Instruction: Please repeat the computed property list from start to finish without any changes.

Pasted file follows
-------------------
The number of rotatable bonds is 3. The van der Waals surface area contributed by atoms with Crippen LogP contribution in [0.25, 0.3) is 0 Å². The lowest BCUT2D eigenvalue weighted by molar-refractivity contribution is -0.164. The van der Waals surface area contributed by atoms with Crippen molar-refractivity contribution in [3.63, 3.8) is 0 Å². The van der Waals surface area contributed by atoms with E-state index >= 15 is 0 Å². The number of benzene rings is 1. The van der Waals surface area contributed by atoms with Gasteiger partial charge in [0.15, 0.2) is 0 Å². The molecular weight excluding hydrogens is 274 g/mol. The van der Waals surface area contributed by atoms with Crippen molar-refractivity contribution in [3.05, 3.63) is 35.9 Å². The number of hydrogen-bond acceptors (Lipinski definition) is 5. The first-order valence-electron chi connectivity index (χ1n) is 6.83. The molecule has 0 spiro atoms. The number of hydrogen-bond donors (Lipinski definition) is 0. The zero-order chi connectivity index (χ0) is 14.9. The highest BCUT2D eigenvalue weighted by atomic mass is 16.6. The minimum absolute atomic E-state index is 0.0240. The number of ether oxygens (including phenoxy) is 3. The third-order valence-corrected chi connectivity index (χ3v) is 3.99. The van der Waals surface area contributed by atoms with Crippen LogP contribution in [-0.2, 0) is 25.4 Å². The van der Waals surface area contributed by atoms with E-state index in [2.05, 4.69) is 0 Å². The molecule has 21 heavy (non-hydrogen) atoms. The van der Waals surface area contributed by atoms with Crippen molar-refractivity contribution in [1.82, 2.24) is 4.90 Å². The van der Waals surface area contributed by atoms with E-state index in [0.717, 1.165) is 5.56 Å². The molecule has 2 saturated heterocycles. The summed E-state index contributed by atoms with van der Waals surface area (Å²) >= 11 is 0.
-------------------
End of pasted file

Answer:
The number of rotatable bonds is 3. The van der Waals surface area contributed by atoms with Crippen LogP contribution in [0.25, 0.3) is 0 Å². The lowest BCUT2D eigenvalue weighted by molar-refractivity contribution is -0.164. The van der Waals surface area contributed by atoms with Crippen molar-refractivity contribution in [3.63, 3.8) is 0 Å². The van der Waals surface area contributed by atoms with E-state index >= 15 is 0 Å². The number of benzene rings is 1. The van der Waals surface area contributed by atoms with Gasteiger partial charge in [0.15, 0.2) is 0 Å². The molecular weight excluding hydrogens is 274 g/mol. The van der Waals surface area contributed by atoms with Crippen molar-refractivity contribution in [3.05, 3.63) is 35.9 Å². The number of hydrogen-bond acceptors (Lipinski definition) is 5. The first-order valence-electron chi connectivity index (χ1n) is 6.83. The molecule has 0 spiro atoms. The number of hydrogen-bond donors (Lipinski definition) is 0. The zero-order chi connectivity index (χ0) is 14.9. The highest BCUT2D eigenvalue weighted by atomic mass is 16.6. The minimum absolute atomic E-state index is 0.0240. The number of ether oxygens (including phenoxy) is 3. The third-order valence-corrected chi connectivity index (χ3v) is 3.99. The van der Waals surface area contributed by atoms with Crippen LogP contribution in [-0.2, 0) is 25.4 Å². The van der Waals surface area contributed by atoms with E-state index in [2.05, 4.69) is 0 Å². The molecule has 21 heavy (non-hydrogen) atoms. The van der Waals surface area contributed by atoms with Crippen molar-refractivity contribution in [1.82, 2.24) is 4.90 Å². The van der Waals surface area contributed by atoms with E-state index in [0.717, 1.165) is 5.56 Å². The molecule has 2 saturated heterocycles. The summed E-state index contributed by atoms with van der Waals surface area (Å²) >= 11 is 0.